Cardinal Marx was asked what was up with the German-language group’s opening remark criticizing those who divided the synod—without naming names. So Marx named a name: Cardinal George Pell, who recently gave an interview to Le Figaro in which he spoke of a “theological battle” between Cardinal Kasper and Joseph Ratzinger. This was the second interview in which Pell mentioned Kasper. And last week he told George Weigel I that during the synod he “found Cardinal Kasper a bit disappointing.” None of that went over with the German-language group—who, again, unanimously endorsed the text. “That is not acceptable,” Marx said, nor it is “useful for the synod.” He continued: “In a synod we are not in a battle—it’s not Ratzinger against Kasper. That is not OK.” Kasper was “very affected by it,” according to Marx—which is not surprising, because it’s hard to imagine such a dispute erupting into public view under previous pontificates. Marx predicted that Cardinal Christophe Schönborn would speak with Pell about it. Update (Thursday morning): Pell was asked about the dustup on EWTN last night. Here's what he said: “Cardinal Marx has now explained there’s no contrast between the Kasper camp and Benedict XVI, and I find that it's a very pleasant surprise and it's a welcome development.… He explained to us there was no such contrast. So I mean that’s good isn’t it?”

Marx was also asked to respond to Cardinal Wilfrid Napier’s suggestion at yesterday’s briefing that this synod should not take up theological or doctrinal matters. “Are you trying to change theology as well as pastoral practice?” Edward Pentin asked.* “I’m astonished that many people talk about doctrine without knowing what doctrine is,” Marx replied. The church has different levels of doctrine, he continued: revealed truth, doctrine of the church, and so on. “The doctrine of the church is not a closed shop but a living tradition,” he said. “We don’t change the truth but we find the greater truth. The truth owns us. We don’t own the church. The truth is a person who we meet”—that is, Jesus. Doctrine and pastoral application are not opposed, Marx said. And besides, the synod “has no magisterial competence” to decide doctrine.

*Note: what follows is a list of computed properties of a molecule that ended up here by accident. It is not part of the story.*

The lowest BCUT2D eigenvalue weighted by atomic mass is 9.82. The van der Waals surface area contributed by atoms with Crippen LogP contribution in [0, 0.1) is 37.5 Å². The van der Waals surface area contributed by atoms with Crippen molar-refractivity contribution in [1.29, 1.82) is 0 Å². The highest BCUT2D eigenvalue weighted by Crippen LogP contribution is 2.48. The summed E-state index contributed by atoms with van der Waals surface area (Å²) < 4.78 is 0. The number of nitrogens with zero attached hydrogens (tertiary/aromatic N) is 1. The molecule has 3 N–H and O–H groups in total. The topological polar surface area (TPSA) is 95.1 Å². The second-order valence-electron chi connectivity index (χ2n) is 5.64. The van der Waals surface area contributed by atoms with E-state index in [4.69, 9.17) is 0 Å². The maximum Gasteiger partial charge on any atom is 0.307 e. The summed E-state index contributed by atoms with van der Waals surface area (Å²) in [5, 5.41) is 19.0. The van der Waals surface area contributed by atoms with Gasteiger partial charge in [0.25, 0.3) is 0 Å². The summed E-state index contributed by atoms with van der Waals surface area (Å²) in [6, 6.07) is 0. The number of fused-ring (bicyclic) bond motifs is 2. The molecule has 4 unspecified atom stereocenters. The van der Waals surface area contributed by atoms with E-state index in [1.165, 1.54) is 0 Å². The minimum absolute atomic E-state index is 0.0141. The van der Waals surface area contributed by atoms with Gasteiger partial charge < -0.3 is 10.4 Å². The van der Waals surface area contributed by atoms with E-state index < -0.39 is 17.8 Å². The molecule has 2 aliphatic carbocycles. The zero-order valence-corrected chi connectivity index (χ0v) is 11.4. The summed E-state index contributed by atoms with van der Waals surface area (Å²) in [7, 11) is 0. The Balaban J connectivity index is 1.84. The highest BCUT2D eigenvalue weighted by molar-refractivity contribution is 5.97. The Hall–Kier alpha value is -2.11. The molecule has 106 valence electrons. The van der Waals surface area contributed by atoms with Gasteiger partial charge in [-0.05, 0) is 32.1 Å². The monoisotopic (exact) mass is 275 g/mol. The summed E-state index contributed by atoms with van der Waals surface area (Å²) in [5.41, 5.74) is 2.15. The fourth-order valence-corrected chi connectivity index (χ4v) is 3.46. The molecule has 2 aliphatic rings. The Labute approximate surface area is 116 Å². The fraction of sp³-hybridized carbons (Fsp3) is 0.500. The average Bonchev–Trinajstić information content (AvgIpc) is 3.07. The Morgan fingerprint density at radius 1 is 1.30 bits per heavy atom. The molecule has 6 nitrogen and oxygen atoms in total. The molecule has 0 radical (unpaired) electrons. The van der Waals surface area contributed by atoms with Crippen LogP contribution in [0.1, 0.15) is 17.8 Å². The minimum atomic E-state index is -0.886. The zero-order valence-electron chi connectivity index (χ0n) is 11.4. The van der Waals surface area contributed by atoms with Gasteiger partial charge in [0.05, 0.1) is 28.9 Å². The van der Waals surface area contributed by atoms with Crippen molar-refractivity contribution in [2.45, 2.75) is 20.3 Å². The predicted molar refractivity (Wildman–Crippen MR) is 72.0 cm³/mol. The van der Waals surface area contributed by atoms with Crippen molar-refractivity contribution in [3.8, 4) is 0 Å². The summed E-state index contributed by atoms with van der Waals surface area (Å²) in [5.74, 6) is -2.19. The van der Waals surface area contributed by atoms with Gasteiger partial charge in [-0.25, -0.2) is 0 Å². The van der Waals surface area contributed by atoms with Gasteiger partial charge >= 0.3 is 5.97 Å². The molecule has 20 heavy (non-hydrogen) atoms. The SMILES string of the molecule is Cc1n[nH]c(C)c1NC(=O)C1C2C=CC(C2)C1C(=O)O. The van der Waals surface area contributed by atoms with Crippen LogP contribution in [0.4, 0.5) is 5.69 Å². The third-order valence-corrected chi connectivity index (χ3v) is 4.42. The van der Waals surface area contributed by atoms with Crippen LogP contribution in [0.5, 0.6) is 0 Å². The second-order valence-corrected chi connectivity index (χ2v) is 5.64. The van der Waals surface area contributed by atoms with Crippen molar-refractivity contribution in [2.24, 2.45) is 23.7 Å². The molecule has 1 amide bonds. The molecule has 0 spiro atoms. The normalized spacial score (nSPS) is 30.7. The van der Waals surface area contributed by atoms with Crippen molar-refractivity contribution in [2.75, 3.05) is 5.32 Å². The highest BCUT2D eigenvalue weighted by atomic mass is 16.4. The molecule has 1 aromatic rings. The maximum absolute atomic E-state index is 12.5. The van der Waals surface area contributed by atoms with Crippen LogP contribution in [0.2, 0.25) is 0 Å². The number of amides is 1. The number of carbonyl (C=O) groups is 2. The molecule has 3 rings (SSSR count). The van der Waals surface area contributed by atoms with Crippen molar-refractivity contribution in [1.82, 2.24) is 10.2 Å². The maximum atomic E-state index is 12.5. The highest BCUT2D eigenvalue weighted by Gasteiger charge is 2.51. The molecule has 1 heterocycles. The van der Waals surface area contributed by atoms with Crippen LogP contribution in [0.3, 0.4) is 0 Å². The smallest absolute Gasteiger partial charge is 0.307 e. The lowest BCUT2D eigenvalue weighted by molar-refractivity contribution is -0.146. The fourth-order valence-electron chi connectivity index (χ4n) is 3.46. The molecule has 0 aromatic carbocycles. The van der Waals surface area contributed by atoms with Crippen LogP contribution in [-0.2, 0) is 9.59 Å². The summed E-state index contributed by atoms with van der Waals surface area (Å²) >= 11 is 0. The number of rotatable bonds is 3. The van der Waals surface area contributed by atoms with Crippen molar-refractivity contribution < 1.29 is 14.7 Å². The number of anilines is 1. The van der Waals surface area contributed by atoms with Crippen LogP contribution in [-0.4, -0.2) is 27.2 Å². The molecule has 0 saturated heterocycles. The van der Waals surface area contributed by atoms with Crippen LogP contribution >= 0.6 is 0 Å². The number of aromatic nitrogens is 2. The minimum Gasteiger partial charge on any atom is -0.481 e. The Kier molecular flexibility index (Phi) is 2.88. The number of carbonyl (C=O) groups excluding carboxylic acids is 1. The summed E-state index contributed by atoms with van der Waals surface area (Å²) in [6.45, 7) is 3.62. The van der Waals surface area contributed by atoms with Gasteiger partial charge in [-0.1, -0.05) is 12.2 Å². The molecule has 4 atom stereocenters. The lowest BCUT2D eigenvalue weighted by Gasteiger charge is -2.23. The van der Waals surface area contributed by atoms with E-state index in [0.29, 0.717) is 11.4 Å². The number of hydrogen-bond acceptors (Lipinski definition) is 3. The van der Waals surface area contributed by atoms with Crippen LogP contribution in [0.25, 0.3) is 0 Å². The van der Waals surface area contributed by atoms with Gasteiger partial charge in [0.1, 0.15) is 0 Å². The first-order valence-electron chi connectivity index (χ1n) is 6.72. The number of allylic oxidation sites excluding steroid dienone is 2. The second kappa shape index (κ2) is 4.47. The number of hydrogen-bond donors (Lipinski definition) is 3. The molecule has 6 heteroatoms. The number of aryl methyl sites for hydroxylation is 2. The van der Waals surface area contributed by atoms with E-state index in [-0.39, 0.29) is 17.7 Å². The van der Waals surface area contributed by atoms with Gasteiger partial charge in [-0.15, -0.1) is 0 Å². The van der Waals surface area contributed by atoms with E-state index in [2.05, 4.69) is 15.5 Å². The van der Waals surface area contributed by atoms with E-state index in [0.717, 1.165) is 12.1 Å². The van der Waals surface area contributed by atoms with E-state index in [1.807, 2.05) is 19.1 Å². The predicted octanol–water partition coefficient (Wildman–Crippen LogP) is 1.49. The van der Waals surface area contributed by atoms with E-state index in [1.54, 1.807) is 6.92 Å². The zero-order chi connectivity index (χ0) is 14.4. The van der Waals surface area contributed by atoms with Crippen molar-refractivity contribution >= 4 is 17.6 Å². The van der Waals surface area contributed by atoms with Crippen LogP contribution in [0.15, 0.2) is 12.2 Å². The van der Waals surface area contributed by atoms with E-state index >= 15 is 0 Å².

But a synod can do theology—the German-speakers certainly did. As Marx told it, their group was run like a theology seminar, with participants quoting Aquinas to one another, disagreeing, taking the weekend to read up, and resuming the argument at the next meeting. Made me miss grad school. One of the theological issues Marx mentioned: the church’s “lack of synthesis in the theology of marriage.” When he was a student, Marx recalled, he was surprised to learn that, according to canon law, when two people leave the Protestant church and get married civilly, the Catholic Church holds that they received the sacrament of marriage. According to canon law, every marriage contract between two baptized Christians is automatically a sacrament. “As a student, I asked: How is this possible?” Perhaps it made sense when more or less everyone in a given culture was Catholic, but now? “Cardinal Müller [prefect of the Congregation for the Doctrine of the Faith] sees this,” Marx said.

“I hope this synod will be not a synod of closed doors but open doors for the young people who want to marry, because when we say we stay with you in difficult situations, that is not destroying the indissolubility of marriage. It is strengthening it!” Marx said.

He closed with Shakespeare, naturally—a quote from The Merchant of Venice that he came across in an article by a canon lawyer:

The quality of mercy is not strained;

It droppeth as the gentle rain from heaven

Upon the place beneath. It is twice blest;

It blesseth him that gives and him that takes.

* This sentence has been corrected. The original version erroneously had Pentin asking whether Marx was "trying to change theology or doctrine."

Grant Gallicho joined Commonweal as an intern and was an associate editor for the magazine until 2015.